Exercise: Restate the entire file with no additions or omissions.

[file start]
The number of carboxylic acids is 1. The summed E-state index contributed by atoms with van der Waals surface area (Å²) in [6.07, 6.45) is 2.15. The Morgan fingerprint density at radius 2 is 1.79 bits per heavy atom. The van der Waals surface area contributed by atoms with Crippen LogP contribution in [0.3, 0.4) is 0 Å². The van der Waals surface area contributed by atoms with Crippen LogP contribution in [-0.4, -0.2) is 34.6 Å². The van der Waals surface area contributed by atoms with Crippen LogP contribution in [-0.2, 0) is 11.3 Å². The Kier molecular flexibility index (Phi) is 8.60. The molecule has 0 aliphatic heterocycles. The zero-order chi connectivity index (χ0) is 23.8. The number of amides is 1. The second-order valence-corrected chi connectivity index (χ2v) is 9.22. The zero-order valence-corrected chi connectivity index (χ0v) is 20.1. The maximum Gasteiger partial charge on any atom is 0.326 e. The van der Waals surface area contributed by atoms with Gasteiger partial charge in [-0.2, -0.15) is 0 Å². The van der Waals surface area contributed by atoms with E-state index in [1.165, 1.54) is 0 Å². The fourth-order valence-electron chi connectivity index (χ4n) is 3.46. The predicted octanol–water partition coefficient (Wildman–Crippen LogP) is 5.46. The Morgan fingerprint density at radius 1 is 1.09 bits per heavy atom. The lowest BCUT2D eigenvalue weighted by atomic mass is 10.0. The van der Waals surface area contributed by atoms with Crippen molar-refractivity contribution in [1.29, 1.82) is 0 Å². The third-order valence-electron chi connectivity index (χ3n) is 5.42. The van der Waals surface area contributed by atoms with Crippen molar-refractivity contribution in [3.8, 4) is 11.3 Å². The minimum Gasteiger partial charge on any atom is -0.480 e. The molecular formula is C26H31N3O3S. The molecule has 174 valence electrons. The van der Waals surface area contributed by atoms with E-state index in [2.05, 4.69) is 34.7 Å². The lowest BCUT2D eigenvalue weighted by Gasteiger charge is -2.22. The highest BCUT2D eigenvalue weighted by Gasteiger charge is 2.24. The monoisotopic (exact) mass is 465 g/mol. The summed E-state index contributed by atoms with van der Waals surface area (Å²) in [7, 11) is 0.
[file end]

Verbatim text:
The number of carboxylic acids is 1. The summed E-state index contributed by atoms with van der Waals surface area (Å²) in [6.07, 6.45) is 2.15. The Morgan fingerprint density at radius 2 is 1.79 bits per heavy atom. The van der Waals surface area contributed by atoms with Crippen LogP contribution in [0.3, 0.4) is 0 Å². The van der Waals surface area contributed by atoms with Crippen LogP contribution in [-0.4, -0.2) is 34.6 Å². The van der Waals surface area contributed by atoms with Crippen LogP contribution in [-0.2, 0) is 11.3 Å². The Kier molecular flexibility index (Phi) is 8.60. The molecule has 0 aliphatic heterocycles. The zero-order chi connectivity index (χ0) is 23.8. The number of amides is 1. The second-order valence-corrected chi connectivity index (χ2v) is 9.22. The zero-order valence-corrected chi connectivity index (χ0v) is 20.1. The maximum Gasteiger partial charge on any atom is 0.326 e. The van der Waals surface area contributed by atoms with Gasteiger partial charge in [-0.2, -0.15) is 0 Å². The van der Waals surface area contributed by atoms with E-state index in [1.165, 1.54) is 0 Å². The fourth-order valence-electron chi connectivity index (χ4n) is 3.46. The predicted octanol–water partition coefficient (Wildman–Crippen LogP) is 5.46. The Morgan fingerprint density at radius 1 is 1.09 bits per heavy atom. The lowest BCUT2D eigenvalue weighted by atomic mass is 10.0. The van der Waals surface area contributed by atoms with Crippen molar-refractivity contribution in [1.29, 1.82) is 0 Å². The third-order valence-electron chi connectivity index (χ3n) is 5.42. The van der Waals surface area contributed by atoms with Crippen molar-refractivity contribution in [3.8, 4) is 11.3 Å². The minimum Gasteiger partial charge on any atom is -0.480 e. The molecular formula is C26H31N3O3S. The molecule has 174 valence electrons. The van der Waals surface area contributed by atoms with E-state index in [2.05, 4.69) is 34.7 Å². The lowest BCUT2D eigenvalue weighted by Gasteiger charge is -2.22. The highest BCUT2D eigenvalue weighted by Gasteiger charge is 2.24. The monoisotopic (exact) mass is 465 g/mol. The summed E-state index contributed by atoms with van der Waals surface area (Å²) in [7, 11) is 0.